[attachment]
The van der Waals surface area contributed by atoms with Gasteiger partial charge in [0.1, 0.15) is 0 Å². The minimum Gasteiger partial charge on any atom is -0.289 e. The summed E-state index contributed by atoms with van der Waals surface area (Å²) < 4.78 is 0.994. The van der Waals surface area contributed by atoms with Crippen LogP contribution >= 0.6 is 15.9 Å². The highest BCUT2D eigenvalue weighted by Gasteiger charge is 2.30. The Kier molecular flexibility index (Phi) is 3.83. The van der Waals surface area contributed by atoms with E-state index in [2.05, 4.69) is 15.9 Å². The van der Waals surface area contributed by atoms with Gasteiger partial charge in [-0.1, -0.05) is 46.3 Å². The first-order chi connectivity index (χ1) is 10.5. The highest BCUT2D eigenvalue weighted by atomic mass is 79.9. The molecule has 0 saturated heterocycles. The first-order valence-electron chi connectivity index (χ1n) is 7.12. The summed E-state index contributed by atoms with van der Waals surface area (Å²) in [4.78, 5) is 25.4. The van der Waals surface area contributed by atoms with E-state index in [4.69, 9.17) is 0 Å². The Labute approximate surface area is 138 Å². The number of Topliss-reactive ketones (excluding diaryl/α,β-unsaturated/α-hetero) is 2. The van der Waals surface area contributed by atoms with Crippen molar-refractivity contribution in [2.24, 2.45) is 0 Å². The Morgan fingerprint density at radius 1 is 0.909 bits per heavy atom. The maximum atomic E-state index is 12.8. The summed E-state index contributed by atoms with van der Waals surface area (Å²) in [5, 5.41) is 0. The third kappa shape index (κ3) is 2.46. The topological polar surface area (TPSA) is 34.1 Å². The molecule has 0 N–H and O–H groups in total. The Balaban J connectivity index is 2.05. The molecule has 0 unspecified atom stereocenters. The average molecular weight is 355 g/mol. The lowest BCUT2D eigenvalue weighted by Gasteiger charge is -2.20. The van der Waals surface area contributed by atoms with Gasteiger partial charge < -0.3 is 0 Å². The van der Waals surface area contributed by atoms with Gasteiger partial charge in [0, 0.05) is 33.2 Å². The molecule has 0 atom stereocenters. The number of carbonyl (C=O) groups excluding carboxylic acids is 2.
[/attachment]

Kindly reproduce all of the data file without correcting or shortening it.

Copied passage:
The van der Waals surface area contributed by atoms with Gasteiger partial charge in [0.1, 0.15) is 0 Å². The minimum Gasteiger partial charge on any atom is -0.289 e. The summed E-state index contributed by atoms with van der Waals surface area (Å²) < 4.78 is 0.994. The van der Waals surface area contributed by atoms with Crippen LogP contribution >= 0.6 is 15.9 Å². The highest BCUT2D eigenvalue weighted by Gasteiger charge is 2.30. The Kier molecular flexibility index (Phi) is 3.83. The van der Waals surface area contributed by atoms with E-state index in [2.05, 4.69) is 15.9 Å². The van der Waals surface area contributed by atoms with Gasteiger partial charge in [-0.1, -0.05) is 46.3 Å². The first-order chi connectivity index (χ1) is 10.5. The highest BCUT2D eigenvalue weighted by atomic mass is 79.9. The molecule has 0 saturated heterocycles. The first-order valence-electron chi connectivity index (χ1n) is 7.12. The summed E-state index contributed by atoms with van der Waals surface area (Å²) in [4.78, 5) is 25.4. The van der Waals surface area contributed by atoms with E-state index in [4.69, 9.17) is 0 Å². The Labute approximate surface area is 138 Å². The number of Topliss-reactive ketones (excluding diaryl/α,β-unsaturated/α-hetero) is 2. The van der Waals surface area contributed by atoms with Crippen molar-refractivity contribution in [2.24, 2.45) is 0 Å². The Morgan fingerprint density at radius 1 is 0.909 bits per heavy atom. The maximum atomic E-state index is 12.8. The summed E-state index contributed by atoms with van der Waals surface area (Å²) in [5, 5.41) is 0. The third kappa shape index (κ3) is 2.46. The topological polar surface area (TPSA) is 34.1 Å². The molecule has 0 N–H and O–H groups in total. The Balaban J connectivity index is 2.05. The molecule has 0 unspecified atom stereocenters. The average molecular weight is 355 g/mol. The lowest BCUT2D eigenvalue weighted by Gasteiger charge is -2.20. The van der Waals surface area contributed by atoms with Gasteiger partial charge < -0.3 is 0 Å². The van der Waals surface area contributed by atoms with Gasteiger partial charge in [0, 0.05) is 33.2 Å². The molecule has 0 atom stereocenters. The number of carbonyl (C=O) groups excluding carboxylic acids is 2.